My Afternoon as a Social Welfare Case: Treating my Eye Infection in a Thai Hospital

After three months working in Thailand and paying the premium of about $20 per month, I was given my “social insurance card” which entitles me to treatment at one of the local public hospitals.   I did not have a chance to do any participant-observer until yesterday though when for the second day I woke up with an eye infection. With diagnoses of Zika Virus dancing my head (put there by my daughter, I might add), I had to make a decision. Do I go to the hospital with my new card and endure the lines of the unwashed that some expatriates warned me about, or do I go to a private clinic where the wait lines are shorter, and come up with the ten or fifteen dollars or so such a visit usually entails?

By way of explanation, Thailand for the last ten years or so has a system of national health care such as the type I am now enrolled in. This was implemented by a former government, and is none as the “30 Baht Plan.” Every Thai is enrolled in the program (as well some of the foreigners who work here), and the guarantee is that if you show up at a public clinic, your cost will be no more than 30 Baht, i.e. a little less than $1. The succeeding governments have kept this program through elections, and coups. It is very popular with the rural and urban poor who otherwise cannot afford medical care. This was the program I was enrolled in.

So I decided to do the participant-observer thing, and go down to the public Lanna Hospital to get my eye checked. I went without an appointment because that is how medical care is dispensed in Thailand, whether you go to a general care office, or to a hospital. It is all kind of like the Emergency Room in the United States. No appointments necessary, as long as you arrive during business hours.

Anyway, I arrived at Lanna Hospital at about 11:30 on a Saturday morning, and after some searching, was sent to the line which in English is called the “Social Welfare.”. I will admit to feeling strange about this label—in English such labels are stigmatizing to someone of the middle class status to which I claim fealty. Social welfare, not me! Anyway, I reasoned to myself, this is just a bad translation of the Thai which is social insurance, not social welfare. In American English it is the difference between MediCare which is the system for all elderly and not stigmatized, and Medicaid which his for the poor, and is stigmatized.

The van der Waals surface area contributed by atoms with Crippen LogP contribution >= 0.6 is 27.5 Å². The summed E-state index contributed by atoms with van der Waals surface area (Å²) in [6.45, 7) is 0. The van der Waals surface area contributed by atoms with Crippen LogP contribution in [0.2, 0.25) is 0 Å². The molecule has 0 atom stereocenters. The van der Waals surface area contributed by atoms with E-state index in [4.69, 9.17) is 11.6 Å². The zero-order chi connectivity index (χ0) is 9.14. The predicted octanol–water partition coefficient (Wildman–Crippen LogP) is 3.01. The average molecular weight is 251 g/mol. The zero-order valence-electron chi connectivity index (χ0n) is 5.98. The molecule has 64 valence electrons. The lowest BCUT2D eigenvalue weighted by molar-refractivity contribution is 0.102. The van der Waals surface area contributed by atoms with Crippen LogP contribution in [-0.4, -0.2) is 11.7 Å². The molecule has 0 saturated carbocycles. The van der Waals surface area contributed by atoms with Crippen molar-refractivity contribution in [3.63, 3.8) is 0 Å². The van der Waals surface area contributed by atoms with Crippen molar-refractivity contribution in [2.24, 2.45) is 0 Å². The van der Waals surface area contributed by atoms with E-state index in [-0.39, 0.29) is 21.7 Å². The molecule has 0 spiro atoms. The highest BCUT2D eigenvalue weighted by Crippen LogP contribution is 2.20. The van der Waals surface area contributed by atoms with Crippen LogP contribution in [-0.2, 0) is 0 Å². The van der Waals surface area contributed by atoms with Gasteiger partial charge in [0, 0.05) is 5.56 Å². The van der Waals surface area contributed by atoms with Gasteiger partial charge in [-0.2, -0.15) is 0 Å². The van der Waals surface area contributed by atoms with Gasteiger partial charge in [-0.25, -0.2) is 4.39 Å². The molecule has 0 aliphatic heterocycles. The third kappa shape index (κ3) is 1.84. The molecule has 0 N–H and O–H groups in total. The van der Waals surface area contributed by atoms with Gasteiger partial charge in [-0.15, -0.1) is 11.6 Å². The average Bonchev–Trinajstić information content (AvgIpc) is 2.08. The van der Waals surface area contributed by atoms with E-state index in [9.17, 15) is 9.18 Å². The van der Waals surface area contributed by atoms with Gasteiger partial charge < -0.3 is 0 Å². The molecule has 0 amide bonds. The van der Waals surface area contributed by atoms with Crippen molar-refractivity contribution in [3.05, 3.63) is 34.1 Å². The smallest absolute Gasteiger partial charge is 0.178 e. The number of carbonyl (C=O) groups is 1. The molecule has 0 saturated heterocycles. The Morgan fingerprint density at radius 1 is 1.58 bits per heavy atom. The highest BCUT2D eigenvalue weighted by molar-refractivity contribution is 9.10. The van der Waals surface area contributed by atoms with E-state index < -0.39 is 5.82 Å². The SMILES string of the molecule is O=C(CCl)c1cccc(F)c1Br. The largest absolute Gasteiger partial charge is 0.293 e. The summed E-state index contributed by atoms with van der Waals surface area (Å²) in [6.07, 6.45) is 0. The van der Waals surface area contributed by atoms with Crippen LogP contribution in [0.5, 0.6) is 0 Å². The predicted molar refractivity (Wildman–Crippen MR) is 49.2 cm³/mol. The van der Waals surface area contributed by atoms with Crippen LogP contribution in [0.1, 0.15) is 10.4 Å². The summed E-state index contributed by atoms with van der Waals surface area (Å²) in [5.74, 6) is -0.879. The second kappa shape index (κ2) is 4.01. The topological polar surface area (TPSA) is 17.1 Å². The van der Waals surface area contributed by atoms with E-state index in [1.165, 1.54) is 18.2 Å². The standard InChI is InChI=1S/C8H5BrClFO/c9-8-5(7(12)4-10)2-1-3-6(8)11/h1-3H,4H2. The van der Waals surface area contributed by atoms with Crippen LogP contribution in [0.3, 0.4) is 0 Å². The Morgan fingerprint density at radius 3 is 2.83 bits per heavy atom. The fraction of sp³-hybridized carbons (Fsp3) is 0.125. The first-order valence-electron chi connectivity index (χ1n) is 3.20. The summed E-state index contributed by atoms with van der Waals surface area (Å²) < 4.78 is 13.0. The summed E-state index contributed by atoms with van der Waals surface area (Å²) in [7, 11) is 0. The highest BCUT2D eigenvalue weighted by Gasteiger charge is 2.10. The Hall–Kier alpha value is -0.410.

So I swallowed my pride, and accepted the ticket marked “Social Welfare,” and was sent to the fifth floor, and told to wait in a big waiting room with roughly another hundred people, none of whom looked like a white foreigner. Walking into the room, I tried to figure out where to sit, when I was approached by a nurse’s aide within about 30 seconds:

     Are you Anthony Waters?

 

     Yes, how did you guess?

Come over here. I was weighed, my blood pressure taken, and asked about my symptoms in Thai. And then I was told to wait between door 1 and door 2—my name would be called, eventually.

And I was finally called. I went into an office where a doctor was sitting behind a desk. She smiled, and asked in English about my problem. I showed her my eye, and she examined it with a light. “Virus,” she said. No bacterial infection yet, though. I will prescribe an anti-bacterial agent as a prophylaxis, and some eyedrops to keep your eye moist. “If you still have a problem with your eye in 3-4 days, please come back to see me. In the meantime, you can pick up your prescription at the pharmacy next door.” She was nice, but efficient. I think I was in and out under five minutes.

More waiting. Then the pharmacist in called me. “Here are your prescriptions,” and he read off the English instructions about when and how to take the eyedrops. Medicine in hand, I left the hospital.

Now you are probably wondering what time this was. Well, I arrived confused at the hospital at 11:30, and I was driving out of the parking lot at 1:00 pm with my medicine, all of which was covered by my Social Welfare insurance. No co-pays, and even the parking lot charge was waived!

A Late Tribute to Workers

I had some fun on Labor Day last year. My husband and I went to a Billy Joel concert on the Saturday before Labor Day, and as I listened to the Piano Man sing some of my favorite songs, I realized, his concert was perfectly suited for Labor Day, given the tone of some of the music. So I woke up on Labor Day, and wanted to share some of my favorite working songs with my Facebook friends, then spent the next few hours digging up facts about workers, songs, and linking to YouTube. I felt like I was educating, in a way. Tony Waters even participated in the fun, and I realized sometime in late afternoon that my multiple posts on FB would be great for Ethnography. So, without further delay, I’ll share my Labor Day musical tribute with you. I hope you enjoy.